death (n.)

Old English deaþ "total cessation of life, act or fact of dying, state of being dead; cause of death," in plural, "ghosts," from Proto-Germanic *dauthuz (source also of Old Saxon doth, Old Frisian dath, Dutch dood, Old High German tod, German Tod, Old Norse dauði, Danish død, Swedish död, Gothic dauus "death"), from verbal stem *dau-, which is perhaps from PIE root *dheu- (3) "to die" (see die (v.)). With Proto-Germanic *-thuz suffix indicating "act, process, condition."

I would not that death should take me asleep. I would not have him meerly seise me, and onely declare me to be dead, but win me, and overcome me. When I must shipwrack, I would do it in a sea, where mine impotencie might have some excuse; not in a sullen weedy lake, where I could not have so much as exercise for my swimming. [John Donne, letter to Sir Henry Goodere, Sept. 1608]

Of inanimate things, "cessation, end," late 14c. From late 12c. as "death personified, a skeleton as the figure of mortality." As "a plague, a great mortality," late 14c. (in reference to the first outbreak of bubonic plague; compare Black Death). Death's-head, a symbol of mortality, is from 1590s. Death's door "the near approach of death" is from 1540s.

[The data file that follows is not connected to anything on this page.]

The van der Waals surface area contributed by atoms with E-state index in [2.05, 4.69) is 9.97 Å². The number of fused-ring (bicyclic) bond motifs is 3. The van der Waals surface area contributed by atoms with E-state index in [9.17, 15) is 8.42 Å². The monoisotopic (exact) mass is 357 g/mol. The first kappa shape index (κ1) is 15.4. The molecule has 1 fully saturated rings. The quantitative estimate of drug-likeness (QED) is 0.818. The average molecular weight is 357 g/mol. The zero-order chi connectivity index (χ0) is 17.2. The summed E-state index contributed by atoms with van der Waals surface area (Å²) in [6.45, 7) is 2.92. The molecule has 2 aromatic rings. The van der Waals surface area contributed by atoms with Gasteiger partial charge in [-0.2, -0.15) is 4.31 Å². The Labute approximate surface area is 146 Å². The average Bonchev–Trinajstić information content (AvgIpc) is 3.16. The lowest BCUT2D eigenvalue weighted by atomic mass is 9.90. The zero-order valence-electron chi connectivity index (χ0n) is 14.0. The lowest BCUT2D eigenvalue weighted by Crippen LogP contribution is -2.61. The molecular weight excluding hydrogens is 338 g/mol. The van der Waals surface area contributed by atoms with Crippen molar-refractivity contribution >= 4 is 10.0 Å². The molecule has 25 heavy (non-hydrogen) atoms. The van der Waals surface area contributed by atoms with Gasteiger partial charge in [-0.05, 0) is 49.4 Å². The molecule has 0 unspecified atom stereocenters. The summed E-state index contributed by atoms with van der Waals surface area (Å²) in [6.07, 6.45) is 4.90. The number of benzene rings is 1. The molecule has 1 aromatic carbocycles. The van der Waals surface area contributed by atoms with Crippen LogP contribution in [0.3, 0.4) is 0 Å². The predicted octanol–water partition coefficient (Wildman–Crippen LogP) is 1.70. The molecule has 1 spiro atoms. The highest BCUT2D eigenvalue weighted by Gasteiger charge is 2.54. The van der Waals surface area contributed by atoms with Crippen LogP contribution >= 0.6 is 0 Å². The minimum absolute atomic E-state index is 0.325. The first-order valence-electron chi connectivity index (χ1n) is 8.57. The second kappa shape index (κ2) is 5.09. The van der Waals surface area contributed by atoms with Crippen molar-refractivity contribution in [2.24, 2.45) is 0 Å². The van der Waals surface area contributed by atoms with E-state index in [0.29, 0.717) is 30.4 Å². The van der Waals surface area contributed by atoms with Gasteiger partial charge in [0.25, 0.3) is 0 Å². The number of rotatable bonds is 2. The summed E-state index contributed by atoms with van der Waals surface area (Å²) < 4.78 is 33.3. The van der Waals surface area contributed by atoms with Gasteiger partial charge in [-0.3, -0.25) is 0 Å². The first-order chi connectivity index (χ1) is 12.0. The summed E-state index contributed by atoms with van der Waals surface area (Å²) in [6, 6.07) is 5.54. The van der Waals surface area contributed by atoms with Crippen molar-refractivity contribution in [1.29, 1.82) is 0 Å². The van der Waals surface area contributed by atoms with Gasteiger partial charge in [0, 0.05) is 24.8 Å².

As a verbal intensifier "to death, mortally" (as in hate (something) to death) 1610s; earlier to dead (early 14c.). Slang be death on "be very good at" is from 1839. To be the death of "be the cause or occasion of death" is in Shakespeare (1596). Expression a fate worse than death is from 1810 though the idea is ancient.

Death row "part of a prison exclusively for those condemned to capital execution" is by 1912. Death knell is attested from 1814; death penalty "capital punishment" is from 1844; death rate from 1859. Death-throes "struggle which in some cases accompanies death" is from c. 1300.

updated on May 25, 2020

Definitions of death from WordNet
death (n.)
the event of dying or departure from life;
her death came as a terrible shock
Synonyms: decease / expiry
death (n.)
the permanent end of all life functions in an organism or part of an organism;
the animal died a painful death
death (n.)
the absence of life or state of being dead;
he seemed more content in death than he had ever been in life
death (n.)
the time when something ends;
it was the death of all his plans
Synonyms: dying / demise
death (n.)
the time at which life ends; continuing until dead;
she stayed until his death
Synonyms: last
death (n.)
a final state;
Synonyms: end / destruction
death (n.)
the act of killing;
he had two deaths on his conscience
Death (n.)
the personification of death;
From, not affiliated with etymonline.